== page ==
Dwight Howard hits 90% of his free throws in practice

Dwight Howard's free throw problem is 100% in his head

11/22/13 in NBA   |   Pat   |   5138 respect

Nov 20, 2013; Dallas, TX, USA; Houston Rockets center Dwight Howard (12) smiles as he shoots prior to the game against the Dallas Mavericks at American Airlines Center. Mandatory Credit: Matthew Emmons-USA TODAY SportsThere are lots of potential excuses for Dwight Howard's free throw shooting. He's not the first elite center to be an abysmal free throw shooter. In fact, even smaller players are sometimes given a pass for poor free throw shooting simply on the basis that they have large hands, which make it harder to be consistent from the line (see: Rondo, Rajon).

But the thing is, Dwight's capable of hitting free throws at a solid clip. Seriously.

Here's a video of Dwight hitting 18 out of 20 free throws in practice:



So how come Dwight can hit free throw after free throw in practice, but has a career FT% of .576 with a sample size of over 6,500 shots?

The clear answer: It's completely in his head.

At practice, Dwight is money. In games, he's a joke. To even further enforce the idea that it's 100% a mental issue, look at his percentage with the Lakers.

Prior to arriving in LA, he had a .588 career free throw percentage. With the Lakers, where it's well known that he was unhappy, his percentage dropped to an abysmal .492 clip. After leaving the Lakers, he's now back up to .544 in Houston, where he is much happier.

Physically, Dwight Howard is one of the strongest and most imposing players in the league. Mentally, he's the exact opposite. He gets in his own head, and allows the pressure to get to him in the biggest moments.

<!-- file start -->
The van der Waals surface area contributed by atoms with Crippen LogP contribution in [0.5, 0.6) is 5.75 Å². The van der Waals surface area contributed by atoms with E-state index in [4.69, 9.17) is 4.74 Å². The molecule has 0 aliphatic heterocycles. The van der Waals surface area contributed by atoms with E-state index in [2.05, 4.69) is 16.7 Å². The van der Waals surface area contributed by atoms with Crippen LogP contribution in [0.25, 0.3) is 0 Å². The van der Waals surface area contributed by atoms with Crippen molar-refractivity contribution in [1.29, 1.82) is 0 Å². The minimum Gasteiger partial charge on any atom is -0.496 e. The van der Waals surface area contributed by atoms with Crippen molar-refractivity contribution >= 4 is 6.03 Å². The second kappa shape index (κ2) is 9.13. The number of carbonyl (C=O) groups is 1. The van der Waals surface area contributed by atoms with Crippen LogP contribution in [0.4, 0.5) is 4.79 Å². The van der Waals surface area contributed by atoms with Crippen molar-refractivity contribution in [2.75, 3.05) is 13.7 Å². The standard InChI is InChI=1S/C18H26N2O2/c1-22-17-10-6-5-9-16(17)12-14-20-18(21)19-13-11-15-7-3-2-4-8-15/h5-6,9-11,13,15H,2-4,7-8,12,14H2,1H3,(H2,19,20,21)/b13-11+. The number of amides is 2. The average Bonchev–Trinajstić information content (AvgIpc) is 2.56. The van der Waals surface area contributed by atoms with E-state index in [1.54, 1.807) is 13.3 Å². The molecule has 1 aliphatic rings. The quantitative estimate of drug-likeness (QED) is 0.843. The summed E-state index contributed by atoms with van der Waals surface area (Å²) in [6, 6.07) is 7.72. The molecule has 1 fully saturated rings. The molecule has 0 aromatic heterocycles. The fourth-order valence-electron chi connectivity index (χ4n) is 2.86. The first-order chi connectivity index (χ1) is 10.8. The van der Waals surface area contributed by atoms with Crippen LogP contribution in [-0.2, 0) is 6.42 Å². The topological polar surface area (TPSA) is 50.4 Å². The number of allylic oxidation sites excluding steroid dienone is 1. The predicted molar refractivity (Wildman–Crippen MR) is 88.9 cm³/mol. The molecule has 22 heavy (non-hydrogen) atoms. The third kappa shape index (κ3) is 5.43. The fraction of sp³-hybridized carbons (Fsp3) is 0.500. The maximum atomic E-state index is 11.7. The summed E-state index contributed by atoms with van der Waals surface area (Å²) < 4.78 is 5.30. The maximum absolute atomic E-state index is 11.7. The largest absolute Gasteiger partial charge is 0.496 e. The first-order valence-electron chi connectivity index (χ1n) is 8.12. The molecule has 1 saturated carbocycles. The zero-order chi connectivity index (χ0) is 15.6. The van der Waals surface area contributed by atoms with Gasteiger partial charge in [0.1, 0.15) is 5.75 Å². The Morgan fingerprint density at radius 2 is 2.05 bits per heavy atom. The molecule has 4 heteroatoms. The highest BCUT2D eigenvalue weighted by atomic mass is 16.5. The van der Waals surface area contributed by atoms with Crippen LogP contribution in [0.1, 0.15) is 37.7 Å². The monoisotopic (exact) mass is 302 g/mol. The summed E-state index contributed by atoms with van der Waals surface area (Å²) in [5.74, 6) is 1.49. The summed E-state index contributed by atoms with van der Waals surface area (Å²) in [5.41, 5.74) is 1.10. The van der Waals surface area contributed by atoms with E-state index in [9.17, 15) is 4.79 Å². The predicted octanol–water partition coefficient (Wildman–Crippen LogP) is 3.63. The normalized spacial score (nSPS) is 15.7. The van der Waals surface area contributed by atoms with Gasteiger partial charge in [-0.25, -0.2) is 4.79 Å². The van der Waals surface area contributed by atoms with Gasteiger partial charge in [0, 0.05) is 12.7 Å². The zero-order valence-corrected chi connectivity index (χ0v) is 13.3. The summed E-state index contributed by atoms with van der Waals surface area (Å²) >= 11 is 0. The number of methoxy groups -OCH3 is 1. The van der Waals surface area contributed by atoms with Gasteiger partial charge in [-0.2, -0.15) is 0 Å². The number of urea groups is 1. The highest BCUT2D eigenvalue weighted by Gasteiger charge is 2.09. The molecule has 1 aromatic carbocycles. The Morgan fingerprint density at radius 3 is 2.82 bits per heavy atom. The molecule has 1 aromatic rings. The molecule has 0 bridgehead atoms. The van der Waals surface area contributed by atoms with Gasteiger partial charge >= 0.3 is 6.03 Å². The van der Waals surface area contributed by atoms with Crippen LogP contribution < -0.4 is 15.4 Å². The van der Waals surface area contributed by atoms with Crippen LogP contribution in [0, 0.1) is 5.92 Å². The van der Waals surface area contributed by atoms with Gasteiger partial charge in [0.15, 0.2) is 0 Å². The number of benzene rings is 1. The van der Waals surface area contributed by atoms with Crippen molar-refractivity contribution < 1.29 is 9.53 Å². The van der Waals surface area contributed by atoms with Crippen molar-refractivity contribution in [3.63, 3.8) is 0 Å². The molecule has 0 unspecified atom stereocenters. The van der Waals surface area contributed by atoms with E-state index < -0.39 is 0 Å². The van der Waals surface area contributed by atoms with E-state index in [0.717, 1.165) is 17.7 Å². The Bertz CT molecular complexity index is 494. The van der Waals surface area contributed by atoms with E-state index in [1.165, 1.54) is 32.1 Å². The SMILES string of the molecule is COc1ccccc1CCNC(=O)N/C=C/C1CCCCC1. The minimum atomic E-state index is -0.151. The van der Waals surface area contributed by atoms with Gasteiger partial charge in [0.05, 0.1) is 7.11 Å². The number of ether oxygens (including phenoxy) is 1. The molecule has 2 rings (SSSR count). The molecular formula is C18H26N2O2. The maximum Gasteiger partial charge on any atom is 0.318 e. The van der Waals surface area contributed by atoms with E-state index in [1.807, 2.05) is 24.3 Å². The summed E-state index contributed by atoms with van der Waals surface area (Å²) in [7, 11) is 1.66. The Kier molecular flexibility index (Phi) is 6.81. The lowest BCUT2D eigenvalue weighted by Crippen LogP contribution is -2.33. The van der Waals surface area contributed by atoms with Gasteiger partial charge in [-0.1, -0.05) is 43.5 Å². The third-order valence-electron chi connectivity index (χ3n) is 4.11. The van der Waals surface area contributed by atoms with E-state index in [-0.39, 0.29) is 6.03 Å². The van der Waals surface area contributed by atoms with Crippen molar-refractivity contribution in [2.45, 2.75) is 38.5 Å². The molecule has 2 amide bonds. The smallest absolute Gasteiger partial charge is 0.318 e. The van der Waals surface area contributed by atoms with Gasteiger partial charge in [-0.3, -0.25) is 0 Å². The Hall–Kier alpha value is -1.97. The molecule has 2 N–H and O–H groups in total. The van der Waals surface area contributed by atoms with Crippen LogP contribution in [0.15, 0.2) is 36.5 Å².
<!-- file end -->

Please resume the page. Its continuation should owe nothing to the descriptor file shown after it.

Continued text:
Perhaps that's why he'll never lead his team to a championship. Book it.


Hat tip to The Starters
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11/26/13   |   w_g_walters   |   221 respect

Pat wrote:
"In games, there are distractions and pressure that don't exist in practice"

Thanks. That's exactly my point. If a player can't overcome those distractions, it's because he's mentally weak.

I think you missed part of my message. It's a coaching problem that's never addressed. All they need to do have the player address other people without stopping. I don't know of a coach who does this. A mentally weak player doesn't get who-knows-how-many rebounds in one game because that requires concentration, though he might get fined for throwing a ball into the stands. I think that was more because of all the "hack-a-Howard" going on, though.

11/25/13   |   Pat   |   5138 respect

w_g_walters wrote:
Shooting free throws in practice and in games are not the same. In games, there are distractions and pressure that don't exist in practice, and coaches don't try to prepare the players for the difference. That's why what our announcers call "hack-a-Howard" seems to have an effect. But from a couple of the games in the last week, it looks like he may be starting to overcome that problem. He's a monster rebounder, not a consistent major scorer, so as long as he gets his temper under control (and Harden stays healthy), the Rockets will go far this year, and maybe win it all in '15.

"In games, there are distractions and pressure that don't exist in practice"

Thanks. That's exactly my point. If a player can't overcome those distractions, it's because he's mentally weak.

11/25/13   |   w_g_walters   |   221 respect

Shooting free throws in practice and in games are not the same. In games, there are distractions and pressure that don't exist in practice, and coaches don't try to prepare the players for the difference. That's why what our announcers call "hack-a-Howard" seems to have an effect. But from a couple of the games in the last week, it looks like he may be starting to overcome that problem. He's a monster rebounder, not a consistent major scorer, so as long as he gets his temper under control (and Harden stays healthy), the Rockets will go far this year, and maybe win it all in '15.

11/23/13   |   MortonsLaw   |   156 respect

He is worthless overall in a big spot, and will never win a ring.